Review: ‘Flat Daddy’

Flat Daddy

Docu focuses on life-size photo cutouts that substitute for shipped-out soldiers.

Impartiality has largely lost its street cred as a criterion for documentary truth, since the “other side” of most issues is so widely disseminated. But in the case of Nara Garber and Betsy Nagler’s docu about “Flat Daddies” (aka “Heroes on a Stick”), life-size photo cutouts that substitute for shipped-out soldiers in family portraits or around the dinner table, a great deal of restraint is required to do justice to a subject that at first seems utterly grotesque. Following four families cohabiting with portable, two-dimensional parents, this in-depth, cable-friendly docu offers a unique perspective on the cost of war.

Once the geographically and ethnically diverse families have been introduced, the film’s focus shifts to various members’ attempts to adapt to changing dynamics. The cutouts increasingly rep an artificial equilibrium upended by the return of the flesh-and-blood originals, particularly soldiers who are on leave and will shortly redeploy. One soldier comes home to a suddenly empowered wife more than capable of fulfilling his previous household functions. Another finds it difficult to assume a position of authority after being passively carted around in cardboard form at the whim of his pint-size offspring.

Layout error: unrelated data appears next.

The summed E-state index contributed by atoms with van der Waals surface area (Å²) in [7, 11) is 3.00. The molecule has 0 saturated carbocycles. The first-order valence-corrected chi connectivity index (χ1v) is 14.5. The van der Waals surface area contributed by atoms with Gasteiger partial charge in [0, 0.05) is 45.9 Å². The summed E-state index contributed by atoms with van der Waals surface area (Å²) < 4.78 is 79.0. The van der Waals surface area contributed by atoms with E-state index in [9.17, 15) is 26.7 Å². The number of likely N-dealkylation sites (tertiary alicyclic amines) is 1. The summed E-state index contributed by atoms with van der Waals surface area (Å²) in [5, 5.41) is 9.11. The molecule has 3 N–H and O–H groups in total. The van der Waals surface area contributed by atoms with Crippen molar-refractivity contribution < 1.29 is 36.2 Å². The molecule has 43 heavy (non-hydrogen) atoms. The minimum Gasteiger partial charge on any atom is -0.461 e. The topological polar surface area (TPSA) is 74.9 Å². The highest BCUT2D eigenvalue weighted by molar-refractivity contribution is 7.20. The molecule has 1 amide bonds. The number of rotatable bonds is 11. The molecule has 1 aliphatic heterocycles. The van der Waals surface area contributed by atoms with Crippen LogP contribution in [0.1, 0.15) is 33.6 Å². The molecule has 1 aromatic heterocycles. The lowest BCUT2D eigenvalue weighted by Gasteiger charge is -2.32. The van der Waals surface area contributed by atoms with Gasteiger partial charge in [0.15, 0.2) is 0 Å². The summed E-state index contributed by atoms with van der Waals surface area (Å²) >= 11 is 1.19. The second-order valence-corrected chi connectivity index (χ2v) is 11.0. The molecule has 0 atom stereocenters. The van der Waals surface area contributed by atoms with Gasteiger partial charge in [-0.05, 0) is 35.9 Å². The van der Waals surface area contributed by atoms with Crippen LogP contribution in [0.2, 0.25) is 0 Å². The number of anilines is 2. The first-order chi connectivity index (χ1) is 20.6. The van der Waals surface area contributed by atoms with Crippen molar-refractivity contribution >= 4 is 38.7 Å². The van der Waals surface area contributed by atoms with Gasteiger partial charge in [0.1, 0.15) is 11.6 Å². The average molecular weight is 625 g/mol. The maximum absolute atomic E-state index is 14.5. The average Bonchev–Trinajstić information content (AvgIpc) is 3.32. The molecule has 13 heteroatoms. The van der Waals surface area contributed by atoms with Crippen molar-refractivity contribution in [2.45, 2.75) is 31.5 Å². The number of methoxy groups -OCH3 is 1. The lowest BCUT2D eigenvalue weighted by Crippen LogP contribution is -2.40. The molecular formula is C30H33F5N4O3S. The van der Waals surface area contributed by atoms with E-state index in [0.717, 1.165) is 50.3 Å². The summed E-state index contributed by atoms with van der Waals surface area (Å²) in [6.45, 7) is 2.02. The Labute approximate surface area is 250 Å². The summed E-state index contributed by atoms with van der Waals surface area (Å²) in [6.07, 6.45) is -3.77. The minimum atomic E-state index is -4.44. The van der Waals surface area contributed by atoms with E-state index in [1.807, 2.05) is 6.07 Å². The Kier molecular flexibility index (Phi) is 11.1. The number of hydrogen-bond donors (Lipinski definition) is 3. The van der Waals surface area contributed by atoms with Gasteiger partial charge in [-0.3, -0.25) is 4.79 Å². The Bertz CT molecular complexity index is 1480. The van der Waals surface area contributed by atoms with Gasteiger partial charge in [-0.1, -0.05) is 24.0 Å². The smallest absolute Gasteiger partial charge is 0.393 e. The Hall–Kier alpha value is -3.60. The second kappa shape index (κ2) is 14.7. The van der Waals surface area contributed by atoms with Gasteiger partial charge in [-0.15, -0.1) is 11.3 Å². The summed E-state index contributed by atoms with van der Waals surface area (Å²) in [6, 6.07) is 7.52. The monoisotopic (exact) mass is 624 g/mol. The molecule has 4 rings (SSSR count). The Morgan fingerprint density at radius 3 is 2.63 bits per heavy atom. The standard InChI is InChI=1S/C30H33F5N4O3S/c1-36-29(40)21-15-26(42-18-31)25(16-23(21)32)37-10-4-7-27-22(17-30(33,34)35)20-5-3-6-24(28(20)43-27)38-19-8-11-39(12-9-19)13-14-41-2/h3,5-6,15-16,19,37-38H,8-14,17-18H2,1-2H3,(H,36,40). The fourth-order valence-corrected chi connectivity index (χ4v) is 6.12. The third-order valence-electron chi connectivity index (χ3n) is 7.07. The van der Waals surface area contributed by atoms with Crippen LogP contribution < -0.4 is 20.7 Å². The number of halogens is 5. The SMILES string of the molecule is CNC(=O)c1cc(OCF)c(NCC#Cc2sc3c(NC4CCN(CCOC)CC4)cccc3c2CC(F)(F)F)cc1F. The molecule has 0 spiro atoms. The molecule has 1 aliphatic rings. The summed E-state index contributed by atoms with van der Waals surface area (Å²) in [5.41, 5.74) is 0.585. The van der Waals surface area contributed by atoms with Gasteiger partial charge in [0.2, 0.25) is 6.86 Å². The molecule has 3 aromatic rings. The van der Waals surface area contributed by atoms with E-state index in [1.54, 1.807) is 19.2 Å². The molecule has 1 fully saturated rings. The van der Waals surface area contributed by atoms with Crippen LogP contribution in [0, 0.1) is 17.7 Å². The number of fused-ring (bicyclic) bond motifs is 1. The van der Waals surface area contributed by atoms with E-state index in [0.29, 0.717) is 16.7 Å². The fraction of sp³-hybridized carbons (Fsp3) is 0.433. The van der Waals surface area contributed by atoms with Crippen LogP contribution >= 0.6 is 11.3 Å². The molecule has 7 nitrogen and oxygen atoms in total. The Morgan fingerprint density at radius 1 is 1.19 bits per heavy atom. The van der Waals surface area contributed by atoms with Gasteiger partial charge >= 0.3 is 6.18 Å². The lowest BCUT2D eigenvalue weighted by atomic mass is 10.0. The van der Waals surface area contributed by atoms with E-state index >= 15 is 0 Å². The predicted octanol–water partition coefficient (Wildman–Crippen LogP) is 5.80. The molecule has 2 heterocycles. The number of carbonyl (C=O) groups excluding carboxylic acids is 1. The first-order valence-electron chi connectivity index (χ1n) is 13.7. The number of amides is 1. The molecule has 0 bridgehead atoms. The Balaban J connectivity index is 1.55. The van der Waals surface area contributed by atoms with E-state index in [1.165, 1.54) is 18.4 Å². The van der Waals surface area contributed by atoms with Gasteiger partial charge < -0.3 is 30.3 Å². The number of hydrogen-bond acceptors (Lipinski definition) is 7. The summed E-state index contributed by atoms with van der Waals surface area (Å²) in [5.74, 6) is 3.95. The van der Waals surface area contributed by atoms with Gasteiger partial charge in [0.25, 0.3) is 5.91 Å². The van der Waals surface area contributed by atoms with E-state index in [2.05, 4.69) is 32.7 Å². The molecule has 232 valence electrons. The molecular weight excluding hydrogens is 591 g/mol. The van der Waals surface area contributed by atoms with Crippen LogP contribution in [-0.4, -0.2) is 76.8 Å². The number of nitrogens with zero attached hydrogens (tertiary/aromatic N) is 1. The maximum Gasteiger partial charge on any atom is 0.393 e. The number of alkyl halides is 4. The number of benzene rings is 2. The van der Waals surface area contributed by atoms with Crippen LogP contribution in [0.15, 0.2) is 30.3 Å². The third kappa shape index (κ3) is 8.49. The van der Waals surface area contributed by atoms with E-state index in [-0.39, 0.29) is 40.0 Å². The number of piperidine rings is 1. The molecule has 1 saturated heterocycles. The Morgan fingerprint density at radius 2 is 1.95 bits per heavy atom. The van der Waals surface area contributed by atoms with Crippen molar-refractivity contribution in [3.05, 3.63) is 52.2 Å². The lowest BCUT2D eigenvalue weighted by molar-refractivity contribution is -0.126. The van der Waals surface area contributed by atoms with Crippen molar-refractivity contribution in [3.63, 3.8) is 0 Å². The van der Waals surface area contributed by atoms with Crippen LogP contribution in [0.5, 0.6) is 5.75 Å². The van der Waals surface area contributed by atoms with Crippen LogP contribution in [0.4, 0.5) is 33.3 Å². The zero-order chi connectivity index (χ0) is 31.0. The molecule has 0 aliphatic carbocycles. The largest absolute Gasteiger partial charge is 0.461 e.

Flat Daddy


A Flat Daddy Documentary production in association with Bloom in Picture, Do Films, Lucky Penny Pictures, Flourish films, Greenhouse Pictures. Produced by Nara Garber, Betsy Nagler, Peggy Sutton. Executive producers, Selina Lewis Davidson, Susannah Ludwig. Directed by Nara Garber, Betsy Nagler.


Camera (color, HD), Garber; editor, Nagler; music, Mark Orton. Reviewed on DVD, New York, Nov. 30, 2011. (In Doc NYC.) Running time: 82 MIN.


Andrea Cole, Andrew Bugbee, Jessica and William Stephens, Michael and Christina Winter, Marina Vance.

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